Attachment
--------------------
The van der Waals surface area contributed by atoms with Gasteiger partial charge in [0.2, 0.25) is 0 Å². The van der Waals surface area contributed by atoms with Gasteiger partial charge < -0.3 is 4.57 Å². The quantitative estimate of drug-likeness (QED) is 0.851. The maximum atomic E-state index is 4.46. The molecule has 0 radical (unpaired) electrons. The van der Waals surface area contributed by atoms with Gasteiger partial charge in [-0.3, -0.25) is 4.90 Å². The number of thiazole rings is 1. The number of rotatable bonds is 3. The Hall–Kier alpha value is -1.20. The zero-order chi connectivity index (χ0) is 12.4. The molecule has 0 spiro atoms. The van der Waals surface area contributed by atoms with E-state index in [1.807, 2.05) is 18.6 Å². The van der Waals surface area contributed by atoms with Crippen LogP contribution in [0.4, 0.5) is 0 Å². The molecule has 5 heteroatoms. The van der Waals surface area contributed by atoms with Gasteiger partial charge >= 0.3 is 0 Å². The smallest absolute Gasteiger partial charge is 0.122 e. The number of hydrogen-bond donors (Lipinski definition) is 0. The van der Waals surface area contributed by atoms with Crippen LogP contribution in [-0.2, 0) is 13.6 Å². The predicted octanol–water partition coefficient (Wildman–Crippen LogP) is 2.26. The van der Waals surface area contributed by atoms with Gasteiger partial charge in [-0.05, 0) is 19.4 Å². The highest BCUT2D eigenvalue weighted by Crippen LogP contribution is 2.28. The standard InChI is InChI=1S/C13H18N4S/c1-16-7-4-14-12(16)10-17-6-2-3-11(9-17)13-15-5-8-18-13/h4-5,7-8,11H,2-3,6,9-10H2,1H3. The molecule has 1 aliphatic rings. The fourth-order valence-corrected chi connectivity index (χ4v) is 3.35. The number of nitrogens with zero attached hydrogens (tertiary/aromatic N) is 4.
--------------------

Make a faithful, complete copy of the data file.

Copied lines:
The van der Waals surface area contributed by atoms with Gasteiger partial charge in [0.2, 0.25) is 0 Å². The van der Waals surface area contributed by atoms with Gasteiger partial charge < -0.3 is 4.57 Å². The quantitative estimate of drug-likeness (QED) is 0.851. The maximum atomic E-state index is 4.46. The molecule has 0 radical (unpaired) electrons. The van der Waals surface area contributed by atoms with Gasteiger partial charge in [-0.3, -0.25) is 4.90 Å². The number of thiazole rings is 1. The number of rotatable bonds is 3. The Hall–Kier alpha value is -1.20. The zero-order chi connectivity index (χ0) is 12.4. The molecule has 0 spiro atoms. The van der Waals surface area contributed by atoms with E-state index in [1.807, 2.05) is 18.6 Å². The van der Waals surface area contributed by atoms with Crippen LogP contribution in [0.4, 0.5) is 0 Å². The molecule has 5 heteroatoms. The van der Waals surface area contributed by atoms with Gasteiger partial charge >= 0.3 is 0 Å². The smallest absolute Gasteiger partial charge is 0.122 e. The number of hydrogen-bond donors (Lipinski definition) is 0. The van der Waals surface area contributed by atoms with Crippen LogP contribution in [-0.2, 0) is 13.6 Å². The predicted octanol–water partition coefficient (Wildman–Crippen LogP) is 2.26. The van der Waals surface area contributed by atoms with Gasteiger partial charge in [-0.05, 0) is 19.4 Å². The highest BCUT2D eigenvalue weighted by Crippen LogP contribution is 2.28. The standard InChI is InChI=1S/C13H18N4S/c1-16-7-4-14-12(16)10-17-6-2-3-11(9-17)13-15-5-8-18-13/h4-5,7-8,11H,2-3,6,9-10H2,1H3. The molecule has 1 aliphatic rings. The fourth-order valence-corrected chi connectivity index (χ4v) is 3.35. The number of nitrogens with zero attached hydrogens (tertiary/aromatic N) is 4.